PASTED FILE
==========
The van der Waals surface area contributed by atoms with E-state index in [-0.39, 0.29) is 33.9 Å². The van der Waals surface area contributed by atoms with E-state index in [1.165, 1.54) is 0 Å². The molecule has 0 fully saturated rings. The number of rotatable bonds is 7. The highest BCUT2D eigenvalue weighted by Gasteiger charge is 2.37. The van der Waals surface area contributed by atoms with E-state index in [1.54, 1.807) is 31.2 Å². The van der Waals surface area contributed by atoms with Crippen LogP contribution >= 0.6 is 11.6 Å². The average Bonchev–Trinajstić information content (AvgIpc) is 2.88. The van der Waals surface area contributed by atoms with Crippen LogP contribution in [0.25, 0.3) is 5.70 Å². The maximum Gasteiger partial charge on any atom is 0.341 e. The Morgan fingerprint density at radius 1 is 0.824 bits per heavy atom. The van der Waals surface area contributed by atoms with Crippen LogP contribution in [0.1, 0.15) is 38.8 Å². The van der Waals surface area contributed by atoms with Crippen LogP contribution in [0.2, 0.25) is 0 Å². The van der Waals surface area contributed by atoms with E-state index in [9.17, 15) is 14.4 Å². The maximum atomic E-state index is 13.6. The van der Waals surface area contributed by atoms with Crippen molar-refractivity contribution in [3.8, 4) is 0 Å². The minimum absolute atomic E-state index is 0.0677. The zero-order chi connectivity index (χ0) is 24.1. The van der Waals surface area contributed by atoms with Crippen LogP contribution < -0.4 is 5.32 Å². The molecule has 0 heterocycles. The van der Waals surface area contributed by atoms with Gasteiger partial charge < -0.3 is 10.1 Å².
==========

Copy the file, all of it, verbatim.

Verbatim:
The van der Waals surface area contributed by atoms with E-state index in [-0.39, 0.29) is 33.9 Å². The van der Waals surface area contributed by atoms with E-state index in [1.165, 1.54) is 0 Å². The molecule has 0 fully saturated rings. The number of rotatable bonds is 7. The highest BCUT2D eigenvalue weighted by Gasteiger charge is 2.37. The van der Waals surface area contributed by atoms with E-state index in [1.54, 1.807) is 31.2 Å². The van der Waals surface area contributed by atoms with Crippen LogP contribution >= 0.6 is 11.6 Å². The average Bonchev–Trinajstić information content (AvgIpc) is 2.88. The van der Waals surface area contributed by atoms with Crippen LogP contribution in [0.25, 0.3) is 5.70 Å². The maximum Gasteiger partial charge on any atom is 0.341 e. The Morgan fingerprint density at radius 1 is 0.824 bits per heavy atom. The van der Waals surface area contributed by atoms with Crippen LogP contribution in [0.1, 0.15) is 38.8 Å². The van der Waals surface area contributed by atoms with Crippen LogP contribution in [0.2, 0.25) is 0 Å². The van der Waals surface area contributed by atoms with E-state index in [9.17, 15) is 14.4 Å². The maximum atomic E-state index is 13.6. The van der Waals surface area contributed by atoms with Crippen molar-refractivity contribution in [3.8, 4) is 0 Å². The minimum absolute atomic E-state index is 0.0677. The zero-order chi connectivity index (χ0) is 24.1. The van der Waals surface area contributed by atoms with Crippen LogP contribution < -0.4 is 5.32 Å². The molecule has 0 heterocycles. The van der Waals surface area contributed by atoms with Gasteiger partial charge < -0.3 is 10.1 Å².